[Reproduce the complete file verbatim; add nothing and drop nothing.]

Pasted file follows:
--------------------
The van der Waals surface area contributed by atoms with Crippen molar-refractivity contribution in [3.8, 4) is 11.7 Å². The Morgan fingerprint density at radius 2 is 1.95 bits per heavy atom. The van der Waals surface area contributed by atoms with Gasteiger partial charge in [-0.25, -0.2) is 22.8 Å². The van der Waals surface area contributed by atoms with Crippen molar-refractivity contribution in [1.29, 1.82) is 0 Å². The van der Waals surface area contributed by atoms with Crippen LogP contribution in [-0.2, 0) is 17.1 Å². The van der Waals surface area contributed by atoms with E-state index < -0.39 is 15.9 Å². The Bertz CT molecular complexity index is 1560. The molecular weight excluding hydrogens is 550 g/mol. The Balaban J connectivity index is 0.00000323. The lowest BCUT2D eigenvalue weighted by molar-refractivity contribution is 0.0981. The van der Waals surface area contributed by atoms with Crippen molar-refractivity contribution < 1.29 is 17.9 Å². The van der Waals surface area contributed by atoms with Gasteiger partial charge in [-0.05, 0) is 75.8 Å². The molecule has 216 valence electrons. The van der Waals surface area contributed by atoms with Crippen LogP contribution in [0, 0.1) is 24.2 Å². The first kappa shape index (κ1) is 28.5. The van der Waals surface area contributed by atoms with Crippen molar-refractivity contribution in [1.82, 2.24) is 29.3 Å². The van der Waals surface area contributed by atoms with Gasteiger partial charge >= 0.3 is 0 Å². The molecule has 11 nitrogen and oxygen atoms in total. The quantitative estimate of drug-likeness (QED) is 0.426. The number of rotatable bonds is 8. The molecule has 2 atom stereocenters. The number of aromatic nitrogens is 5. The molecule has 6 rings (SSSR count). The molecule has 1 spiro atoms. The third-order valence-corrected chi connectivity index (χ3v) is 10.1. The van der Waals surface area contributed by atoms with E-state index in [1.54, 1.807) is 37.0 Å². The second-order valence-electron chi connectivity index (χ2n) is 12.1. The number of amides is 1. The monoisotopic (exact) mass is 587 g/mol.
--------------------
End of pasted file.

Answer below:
The van der Waals surface area contributed by atoms with Crippen molar-refractivity contribution in [3.8, 4) is 11.7 Å². The Morgan fingerprint density at radius 2 is 1.95 bits per heavy atom. The van der Waals surface area contributed by atoms with Gasteiger partial charge in [-0.25, -0.2) is 22.8 Å². The van der Waals surface area contributed by atoms with Crippen molar-refractivity contribution in [1.29, 1.82) is 0 Å². The van der Waals surface area contributed by atoms with Crippen LogP contribution in [-0.2, 0) is 17.1 Å². The van der Waals surface area contributed by atoms with E-state index < -0.39 is 15.9 Å². The Bertz CT molecular complexity index is 1560. The molecular weight excluding hydrogens is 550 g/mol. The Balaban J connectivity index is 0.00000323. The lowest BCUT2D eigenvalue weighted by molar-refractivity contribution is 0.0981. The van der Waals surface area contributed by atoms with Crippen molar-refractivity contribution < 1.29 is 17.9 Å². The van der Waals surface area contributed by atoms with Gasteiger partial charge in [-0.05, 0) is 75.8 Å². The molecule has 216 valence electrons. The van der Waals surface area contributed by atoms with Crippen LogP contribution in [0, 0.1) is 24.2 Å². The first kappa shape index (κ1) is 28.5. The van der Waals surface area contributed by atoms with Crippen molar-refractivity contribution in [1.82, 2.24) is 29.3 Å². The van der Waals surface area contributed by atoms with Gasteiger partial charge >= 0.3 is 0 Å². The molecule has 11 nitrogen and oxygen atoms in total. The quantitative estimate of drug-likeness (QED) is 0.426. The number of rotatable bonds is 8. The molecule has 2 atom stereocenters. The number of aromatic nitrogens is 5. The molecule has 6 rings (SSSR count). The molecule has 1 spiro atoms. The third-order valence-corrected chi connectivity index (χ3v) is 10.1. The van der Waals surface area contributed by atoms with E-state index in [1.54, 1.807) is 37.0 Å². The second-order valence-electron chi connectivity index (χ2n) is 12.1. The number of amides is 1. The monoisotopic (exact) mass is 587 g/mol.